1. ## Complex prime numbers?

Hello!

I just want to know if there is anything like complex prime numbers, and what work has been done in the subject.

Ordinary prime numbers is just there if you want to factorise real integer numbers, not even zero or negative number is factorable, case 0 and -1 is missing prime numbers in that case. You start with the multiplicative identity, 1, so the number 1 doesn't need to have any prime numbers to be achieved. But if one want to get 0, multiplication by 0 is necessary, but zero is not a prime number. And if one want to get a negative number, multiplication by -1 is necessary, wich is not a prime number either.

But if we want every complex number with integer coordinates to be factorable, we'll have to introduce other prime numbers. 0 is one of them, i is another. Cause, to reach the negative numbers, you could multiply by -1, but to reach the imaginary numbers, one will have to multiply by i, and i*i = -1. But i can't be achieved by multiplying other prime numbers with each other, possible if you introduced -i instead, but having two different prime numbers which can be factorized by each other isn't such a good idea, and i is more natural than -i. Now every number in the 2:nd, 3:d or 4:th quadrant, can be written by a number in the first quadrant times a power to i. Every negative number or imaginary number can be written as a positive number times a power to i. Clearly the first number in the first quadrant we hit is (1, 1), so that can be made a prime number. Now, (2, 1) and (1, 2) can be made prime numbers as well. In fact, every number (a, 1) can be made a prime number. But what about the numbers (1, a), are those prime numbers? What about the rest of the numbers in the first quadrant? Is there some method to get those?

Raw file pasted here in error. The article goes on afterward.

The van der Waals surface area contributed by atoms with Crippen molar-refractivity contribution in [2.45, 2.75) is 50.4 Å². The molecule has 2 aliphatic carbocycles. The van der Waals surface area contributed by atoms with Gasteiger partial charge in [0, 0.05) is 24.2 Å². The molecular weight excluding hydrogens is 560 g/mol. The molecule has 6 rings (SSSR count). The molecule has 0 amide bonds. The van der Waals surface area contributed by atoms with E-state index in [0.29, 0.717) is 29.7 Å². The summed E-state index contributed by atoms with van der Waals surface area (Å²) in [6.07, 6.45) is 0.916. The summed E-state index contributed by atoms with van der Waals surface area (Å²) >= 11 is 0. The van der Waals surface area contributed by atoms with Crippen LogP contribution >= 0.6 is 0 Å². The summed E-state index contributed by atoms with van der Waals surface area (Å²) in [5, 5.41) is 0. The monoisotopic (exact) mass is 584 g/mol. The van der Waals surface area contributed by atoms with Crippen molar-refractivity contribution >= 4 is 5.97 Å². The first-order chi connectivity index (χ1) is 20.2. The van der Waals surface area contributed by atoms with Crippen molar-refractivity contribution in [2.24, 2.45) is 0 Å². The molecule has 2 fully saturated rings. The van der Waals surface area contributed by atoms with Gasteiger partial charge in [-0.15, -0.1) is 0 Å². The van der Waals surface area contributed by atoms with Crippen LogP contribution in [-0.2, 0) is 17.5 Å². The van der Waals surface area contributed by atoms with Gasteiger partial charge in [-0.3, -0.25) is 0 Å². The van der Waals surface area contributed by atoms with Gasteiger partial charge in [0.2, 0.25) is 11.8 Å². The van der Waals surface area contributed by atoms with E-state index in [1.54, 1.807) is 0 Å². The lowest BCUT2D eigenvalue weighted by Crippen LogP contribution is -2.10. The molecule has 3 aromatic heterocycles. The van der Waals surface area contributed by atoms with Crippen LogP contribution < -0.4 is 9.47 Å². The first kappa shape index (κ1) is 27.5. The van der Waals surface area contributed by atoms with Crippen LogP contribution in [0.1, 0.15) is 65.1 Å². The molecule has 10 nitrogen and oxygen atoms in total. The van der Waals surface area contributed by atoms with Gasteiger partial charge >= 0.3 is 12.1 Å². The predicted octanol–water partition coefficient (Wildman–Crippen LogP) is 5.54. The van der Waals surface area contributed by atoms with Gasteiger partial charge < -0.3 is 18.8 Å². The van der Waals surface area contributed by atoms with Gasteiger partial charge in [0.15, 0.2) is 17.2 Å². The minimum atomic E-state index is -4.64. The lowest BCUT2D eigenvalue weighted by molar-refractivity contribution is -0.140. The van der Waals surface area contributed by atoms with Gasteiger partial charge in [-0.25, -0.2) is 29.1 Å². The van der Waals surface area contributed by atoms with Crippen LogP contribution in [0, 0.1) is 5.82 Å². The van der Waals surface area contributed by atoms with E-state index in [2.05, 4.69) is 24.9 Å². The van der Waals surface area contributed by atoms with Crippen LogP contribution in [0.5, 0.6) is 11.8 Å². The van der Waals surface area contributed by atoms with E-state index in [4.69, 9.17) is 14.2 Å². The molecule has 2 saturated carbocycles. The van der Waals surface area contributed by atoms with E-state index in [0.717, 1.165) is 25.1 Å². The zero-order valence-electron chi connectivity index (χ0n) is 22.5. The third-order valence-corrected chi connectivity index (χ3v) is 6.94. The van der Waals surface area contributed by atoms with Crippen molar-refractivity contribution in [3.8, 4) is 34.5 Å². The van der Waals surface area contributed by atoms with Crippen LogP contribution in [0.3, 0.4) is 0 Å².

This is my conclusions: The ordinary prime numbers still exist at the possitive real axis. No imaginary prime number more than i and 0 exists, since the rest of the numbers at the imaginary axis can be written as the same real number times i if the number is possitive, and times i^3 if the number is negative. The same rule still exists that no prime number shall be able to be written as a product of other prime numbers. On the other hand, prime number i can always be written as i^5. The other way around, a big or a negative exponent of i can always be reduced to an exponent that lays in some specific interval, like [0, 4[, or maybe ]-2, 2]. i however along with zero is the only prime number which can be factorized with another set of prime factors than the set only containing the original prime number.

2. Originally Posted by TriKri
The ordinary prime numbers still exist at the positive real axis.
That is clearly true!
Every real number is a complex number.
So prime in the reals then prime in the complex.
No problem there, correct?

What do you understand a prime complex number to be?
You may want to look-up Gaussian-integers.
See if you can use that concept to forward your question.

3. There is actually a very abstract notion of what a prime number is. But I do not know if you have the background to understand it. Have you ever studied basic abstract algebra and basic field theory?

Definition 1: Let $D$ be an integral domain we say $a|b$ (reads $a$ divides $b$) iff there exists $c$ so that $b = ac$.

Definition 2: A "unit" in $D$ is an element $u$ so that $u|1$.

Definition 3: A non-unit non-zero number is called "irreducible" iff it cannot be factored as a product of two non-unit numbers.

Definition 4: A non-unit non-zero element $p$ is called "prime" iff $p|(ab)\implies p|a \mbox{ or }p|b$.

Theorem 1: If $p$ is prime then it is irreducible.

We ask is the converse true? In fact it is not!

Definition 5: An integral domain is "principal" (called "principal ideal domain") iff every ideal is principal.

Theorem: For every PID any irreducible elements are prime elements.

So as you can see there is a very abstract approach to the meaning of what "prime" is.

As an example, you can work in $\mathbb{Z}[i] = \{ a+ bi | a,b\in \mathbb{Z} \}$ called the "Gaussian integers". And look for primes.

The two great mathematicians that should be credited for this abstract approach to factorization are Kummer and his student Kronecker.